Graph 1 shows the movements between August 1994 and August 2012 for the four measures of labour underutilisation. The pattern of the four measures has been similar since 1994 with the exception of the underemployment rate, which was lower than the unemployment rate between 1994 and 1999. From 2001 to 2008, the unemployment rate gradually decreased while underemployment rate remained steady, and has been consistently higher than the unemployment rate since. The extended labour force underutilisation rate declined between 2001 and 2008, before increasing sharply in 2009 from 10.6% to 14.3%. Since 2009 there has been a steady decline in the rate to 13.1% in 2012.

Graph Image for Graph 1 Measures of Labour Underutilisation (Annual)

Footnote(s): (a) Break in series as a result of changes introduced into the Labour Force Survey in April 2001

Source(s): Australian Labour Market Statistics (cat. no. 6105.0)



The extended labour force underutilisation rate has been consistently higher for females than males since 1994. In 2012, the difference between the rate for females (15.2%) and males (11.3%) was 3.9 percentage points. The difference was most pronounced in 2003, with a 5.2 percentage point difference (16.6% for females and 11.4% for males).

Graph Image for Graph 2 Extended Labour Force Underutilisation Rate

Footnote(s): (a) Break in series as a result of changes introduced into the Labour Force Survey in April 2001

Source(s): Australian Labour Market Statistics (cat. no. 6105.0)



As seen in Graph 3, in August 2012, persons aged 15-19 years had the highest extended labour force underutilisation rate, followed by persons aged 20-24 years. The next four age groups between 25-64 years were very similar with rates at just over 10%. The extended labour force underutilisation rate was higher for females than for males in all the age groups with the exception of those aged 15-19 years ( males 34.4% and females 32.1%).

Graph Image for Graph 3 Extended Labour Force Underutilisation Rate - Age and Sex

Footnote(s): (a) Break in series as a result of changes introduced into the Labour Force Survey in April 2001

Source(s): Australian Labour Market Statistics (cat. no. 6105.0)



STATES AND TERRITORIES

Overall differences in the extended labour force underutilisation rate between the states and territories are primarily driven by differences in unemployment and underemployment rates.

In August 2012, the lowest underemployment rate of 2.8% was recorded for Northern Territory followed by Western Australia and Australian Capital Territory (5.3% and 5.4% respectively). Australian Capital Territory recorded the lowest unemployment rate in August 2012 of 3.3% followed by 3.8% rate for both Western Australia and Northern Territory. Northern Territory was the only state or territory where the underemployment rate was lower than the unemployment rate.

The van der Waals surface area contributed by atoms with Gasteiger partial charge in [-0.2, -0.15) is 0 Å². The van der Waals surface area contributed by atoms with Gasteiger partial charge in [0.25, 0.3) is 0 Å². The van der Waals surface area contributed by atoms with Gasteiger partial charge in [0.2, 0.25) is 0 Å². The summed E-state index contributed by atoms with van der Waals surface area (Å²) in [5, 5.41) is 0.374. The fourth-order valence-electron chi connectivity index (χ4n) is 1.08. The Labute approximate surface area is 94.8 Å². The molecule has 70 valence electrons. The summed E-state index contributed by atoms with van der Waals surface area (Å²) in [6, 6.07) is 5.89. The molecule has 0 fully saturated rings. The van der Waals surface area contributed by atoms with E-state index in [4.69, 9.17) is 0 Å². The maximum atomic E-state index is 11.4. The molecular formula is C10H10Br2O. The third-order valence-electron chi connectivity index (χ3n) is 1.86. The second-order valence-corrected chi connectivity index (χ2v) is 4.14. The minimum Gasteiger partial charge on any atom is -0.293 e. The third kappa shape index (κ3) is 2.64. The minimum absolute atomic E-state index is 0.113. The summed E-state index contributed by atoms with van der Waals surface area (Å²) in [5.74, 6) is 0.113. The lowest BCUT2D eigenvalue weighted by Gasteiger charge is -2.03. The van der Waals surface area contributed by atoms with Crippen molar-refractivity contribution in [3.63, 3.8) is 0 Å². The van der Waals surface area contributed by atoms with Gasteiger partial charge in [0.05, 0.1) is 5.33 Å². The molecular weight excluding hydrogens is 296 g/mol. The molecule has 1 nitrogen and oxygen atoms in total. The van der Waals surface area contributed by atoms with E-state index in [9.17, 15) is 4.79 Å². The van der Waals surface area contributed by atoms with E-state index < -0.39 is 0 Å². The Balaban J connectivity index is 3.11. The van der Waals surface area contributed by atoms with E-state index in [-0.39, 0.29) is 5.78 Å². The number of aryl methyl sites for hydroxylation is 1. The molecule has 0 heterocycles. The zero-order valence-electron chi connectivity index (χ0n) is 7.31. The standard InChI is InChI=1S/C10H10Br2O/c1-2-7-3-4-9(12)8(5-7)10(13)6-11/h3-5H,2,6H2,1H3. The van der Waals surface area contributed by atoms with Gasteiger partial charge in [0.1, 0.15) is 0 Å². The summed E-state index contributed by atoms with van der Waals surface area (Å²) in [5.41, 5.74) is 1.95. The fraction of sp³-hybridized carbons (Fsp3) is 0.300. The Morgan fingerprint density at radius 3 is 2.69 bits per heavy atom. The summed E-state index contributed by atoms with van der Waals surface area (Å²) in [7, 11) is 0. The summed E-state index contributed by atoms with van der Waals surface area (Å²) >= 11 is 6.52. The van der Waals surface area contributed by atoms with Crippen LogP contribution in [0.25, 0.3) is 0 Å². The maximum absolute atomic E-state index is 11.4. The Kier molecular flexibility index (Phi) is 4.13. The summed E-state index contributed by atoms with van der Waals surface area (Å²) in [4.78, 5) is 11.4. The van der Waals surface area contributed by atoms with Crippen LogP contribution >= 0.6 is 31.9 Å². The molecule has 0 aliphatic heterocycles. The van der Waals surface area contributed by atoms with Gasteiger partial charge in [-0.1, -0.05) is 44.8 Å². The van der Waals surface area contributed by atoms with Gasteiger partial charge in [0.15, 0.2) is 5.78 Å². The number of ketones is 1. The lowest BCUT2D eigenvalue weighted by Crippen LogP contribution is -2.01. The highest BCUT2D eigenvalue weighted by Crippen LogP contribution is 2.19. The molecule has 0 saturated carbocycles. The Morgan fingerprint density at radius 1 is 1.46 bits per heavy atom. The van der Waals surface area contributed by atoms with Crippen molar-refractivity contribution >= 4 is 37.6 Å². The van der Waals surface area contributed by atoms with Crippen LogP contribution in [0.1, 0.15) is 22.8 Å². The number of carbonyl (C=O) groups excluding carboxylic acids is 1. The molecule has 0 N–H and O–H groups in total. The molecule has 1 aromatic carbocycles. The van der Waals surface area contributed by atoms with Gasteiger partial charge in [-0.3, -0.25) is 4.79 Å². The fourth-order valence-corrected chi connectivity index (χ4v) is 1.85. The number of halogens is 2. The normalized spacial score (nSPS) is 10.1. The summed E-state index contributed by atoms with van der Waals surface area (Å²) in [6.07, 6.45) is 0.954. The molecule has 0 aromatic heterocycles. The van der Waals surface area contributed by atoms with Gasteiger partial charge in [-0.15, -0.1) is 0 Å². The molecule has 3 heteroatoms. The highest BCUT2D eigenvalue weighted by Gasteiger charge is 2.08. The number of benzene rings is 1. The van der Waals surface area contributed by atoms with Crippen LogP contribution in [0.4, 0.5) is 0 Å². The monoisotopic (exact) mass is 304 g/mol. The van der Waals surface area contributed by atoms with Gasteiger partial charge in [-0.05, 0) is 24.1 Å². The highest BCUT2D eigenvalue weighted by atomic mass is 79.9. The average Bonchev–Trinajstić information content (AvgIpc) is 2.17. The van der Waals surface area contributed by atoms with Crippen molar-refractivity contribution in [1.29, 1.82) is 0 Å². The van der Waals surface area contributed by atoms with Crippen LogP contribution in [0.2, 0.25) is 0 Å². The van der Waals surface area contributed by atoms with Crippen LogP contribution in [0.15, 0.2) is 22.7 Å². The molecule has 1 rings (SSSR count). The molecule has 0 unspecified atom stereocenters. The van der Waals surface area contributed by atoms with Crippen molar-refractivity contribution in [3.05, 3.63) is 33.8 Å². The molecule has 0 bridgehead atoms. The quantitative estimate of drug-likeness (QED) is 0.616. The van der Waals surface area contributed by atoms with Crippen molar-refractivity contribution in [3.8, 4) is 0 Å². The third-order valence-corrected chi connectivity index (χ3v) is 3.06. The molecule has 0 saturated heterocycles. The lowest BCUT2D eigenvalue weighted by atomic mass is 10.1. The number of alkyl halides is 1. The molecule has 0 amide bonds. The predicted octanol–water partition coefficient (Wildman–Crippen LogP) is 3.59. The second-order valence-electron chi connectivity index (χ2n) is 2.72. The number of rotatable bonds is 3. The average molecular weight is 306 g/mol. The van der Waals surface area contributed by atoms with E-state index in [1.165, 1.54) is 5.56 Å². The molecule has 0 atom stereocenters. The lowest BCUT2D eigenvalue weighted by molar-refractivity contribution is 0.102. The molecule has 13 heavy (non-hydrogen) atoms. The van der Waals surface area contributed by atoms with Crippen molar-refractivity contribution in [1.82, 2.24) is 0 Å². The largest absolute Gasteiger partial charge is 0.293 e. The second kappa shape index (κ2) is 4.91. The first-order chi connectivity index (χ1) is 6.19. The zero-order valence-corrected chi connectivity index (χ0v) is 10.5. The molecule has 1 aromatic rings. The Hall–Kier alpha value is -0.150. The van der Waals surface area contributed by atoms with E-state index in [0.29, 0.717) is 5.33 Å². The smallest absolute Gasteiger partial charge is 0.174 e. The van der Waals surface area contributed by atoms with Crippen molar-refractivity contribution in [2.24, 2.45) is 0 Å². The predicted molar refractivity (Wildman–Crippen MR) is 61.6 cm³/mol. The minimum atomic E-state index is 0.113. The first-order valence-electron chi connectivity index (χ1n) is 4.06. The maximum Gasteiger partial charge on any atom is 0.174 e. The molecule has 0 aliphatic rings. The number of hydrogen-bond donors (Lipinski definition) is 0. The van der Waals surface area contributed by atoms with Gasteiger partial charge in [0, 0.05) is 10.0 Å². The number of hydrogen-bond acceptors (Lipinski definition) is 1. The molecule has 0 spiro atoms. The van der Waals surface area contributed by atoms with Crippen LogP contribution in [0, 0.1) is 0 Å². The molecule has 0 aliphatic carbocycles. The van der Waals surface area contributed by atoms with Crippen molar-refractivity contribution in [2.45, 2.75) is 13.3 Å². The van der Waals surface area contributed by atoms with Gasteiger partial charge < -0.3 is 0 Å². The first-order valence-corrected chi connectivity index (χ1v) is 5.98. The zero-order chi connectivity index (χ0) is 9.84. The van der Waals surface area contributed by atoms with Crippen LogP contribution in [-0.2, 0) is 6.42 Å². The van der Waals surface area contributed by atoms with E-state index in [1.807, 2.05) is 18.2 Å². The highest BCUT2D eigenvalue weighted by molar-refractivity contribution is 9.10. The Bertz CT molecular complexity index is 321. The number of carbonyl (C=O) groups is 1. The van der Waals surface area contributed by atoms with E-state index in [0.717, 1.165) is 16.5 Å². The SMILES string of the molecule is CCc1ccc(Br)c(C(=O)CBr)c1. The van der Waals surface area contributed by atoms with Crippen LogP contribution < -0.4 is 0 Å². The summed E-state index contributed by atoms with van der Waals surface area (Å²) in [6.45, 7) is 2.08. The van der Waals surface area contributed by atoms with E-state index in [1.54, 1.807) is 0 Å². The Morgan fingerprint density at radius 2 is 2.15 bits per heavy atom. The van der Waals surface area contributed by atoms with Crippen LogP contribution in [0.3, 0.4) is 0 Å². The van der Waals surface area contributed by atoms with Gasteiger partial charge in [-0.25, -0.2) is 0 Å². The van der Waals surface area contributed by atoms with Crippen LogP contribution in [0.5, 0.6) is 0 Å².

In August 2012, the highest extended labour force underutilisation rate was for Tasmania (18.1%), followed by South Australia (14.6%), Victoria (14.2%) and Queensland (13.8%). All these states had the extended labour force underutilisation rates above the national average (13.1%).

Graph 4 shows the four measures of labour underutilisation for all the states and territories and Australia for August 2012.

Graph Image for Graph 4 Labour Underutilisation Rates - States and Territories


Conclusion

While the unemployment rate is the most commonly used measure of available labour supply, it is by no means a comprehensive measure. The ABS produces a range of measures, the broadest being the extended labour force underutilisation rate which takes into account the unemployed, underemployed and some persons marginally attached to the labour force. This broad measure is higher than other measures of labour underutilisation and reflects a greater potential labour supply. For example, in August 2012 the unemployment rate for Australia was 5.0% compared to an underutilisation rate of 11.9% and an extended labour force underutilisation rate of 13.1%, thus giving a more comprehensive picture of the potential labour supply within the economy.

End note
1. Discouraged job seekers are defined as people who want to work and could start work within four weeks if offered a job, but whose main reason for not actively looking for work includes the following reasons: considered to be too young or too old by employers; believes ill health or disability discourages employers; lacked necessary schooling, training, skills or experience; difficulties because of language or ethnic background; no jobs in their locality or line of work; no jobs in suitable hours; and no jobs at all.